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The OEM clutch and flywheel should be OK but it's always a good idea to check to be sure.

A lot of guys have been using the LS7 clutch and flywheel. This clutch is designed for the Corvette drive train. It uses a torque tube from the bell housing back to the trans axle in the rear. The dimensions can be a little different to the conventional setup.

There's some machining involved in the way I do the mid shift conversion. I do the reverse lockout a bit differently to others. I use the solenoid location from the old CAGS system for the lockout. This boss for the CAGS solenoid in often blank and not machined on later boxes. I like this way of doing it because it makes a lockout that you cant force past and also makes for a seamless 5-6 shift (You cant feel the reverse gate as you go past.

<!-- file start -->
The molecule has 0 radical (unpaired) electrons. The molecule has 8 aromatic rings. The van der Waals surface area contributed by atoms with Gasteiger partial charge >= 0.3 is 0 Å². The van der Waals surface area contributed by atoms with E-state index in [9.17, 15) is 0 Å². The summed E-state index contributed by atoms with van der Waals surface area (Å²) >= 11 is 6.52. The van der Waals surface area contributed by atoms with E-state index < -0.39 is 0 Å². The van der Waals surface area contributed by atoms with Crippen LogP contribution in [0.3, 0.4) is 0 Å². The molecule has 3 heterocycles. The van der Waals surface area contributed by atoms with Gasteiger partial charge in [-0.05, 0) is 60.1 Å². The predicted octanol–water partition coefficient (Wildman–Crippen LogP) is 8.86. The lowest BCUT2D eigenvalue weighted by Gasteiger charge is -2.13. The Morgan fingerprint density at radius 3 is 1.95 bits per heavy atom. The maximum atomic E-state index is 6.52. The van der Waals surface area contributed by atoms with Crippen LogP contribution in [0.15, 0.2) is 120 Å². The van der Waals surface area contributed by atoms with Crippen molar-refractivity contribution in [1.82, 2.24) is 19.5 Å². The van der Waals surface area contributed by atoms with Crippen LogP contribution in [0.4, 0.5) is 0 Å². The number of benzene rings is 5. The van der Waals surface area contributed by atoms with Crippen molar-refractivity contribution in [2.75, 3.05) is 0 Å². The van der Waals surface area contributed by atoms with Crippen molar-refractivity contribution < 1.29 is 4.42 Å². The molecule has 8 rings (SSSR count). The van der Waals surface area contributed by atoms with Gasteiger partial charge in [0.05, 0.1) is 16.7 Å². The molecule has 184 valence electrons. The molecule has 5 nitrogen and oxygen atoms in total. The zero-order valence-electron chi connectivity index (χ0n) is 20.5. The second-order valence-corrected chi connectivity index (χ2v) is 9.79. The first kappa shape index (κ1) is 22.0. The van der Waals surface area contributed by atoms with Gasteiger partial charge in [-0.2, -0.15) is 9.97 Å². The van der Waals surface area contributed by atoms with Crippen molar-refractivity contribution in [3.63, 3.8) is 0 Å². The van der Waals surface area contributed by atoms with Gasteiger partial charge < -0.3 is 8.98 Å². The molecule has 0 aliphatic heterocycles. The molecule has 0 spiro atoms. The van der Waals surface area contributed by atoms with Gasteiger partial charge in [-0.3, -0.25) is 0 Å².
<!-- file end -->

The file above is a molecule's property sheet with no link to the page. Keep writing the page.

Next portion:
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Old 11-02-2014, 05:44 AM
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Today's job was to get the steering rack back together. I can't progress any further with the gearbox as I'm waiting on some parts. I expected them during the week but they didn't turn up. There's plenty of other jobs to do in the mean time.

I bought a reconditioned rack but stuffed up when machining the input shaft. I was going to swap the input shaft from a spare rack but whoever had recoed the rack had mangled the roll pin that retains the shaft so I couldn't get it apart. I had a good spare one I picked up at a swap meet so decided to use it instead.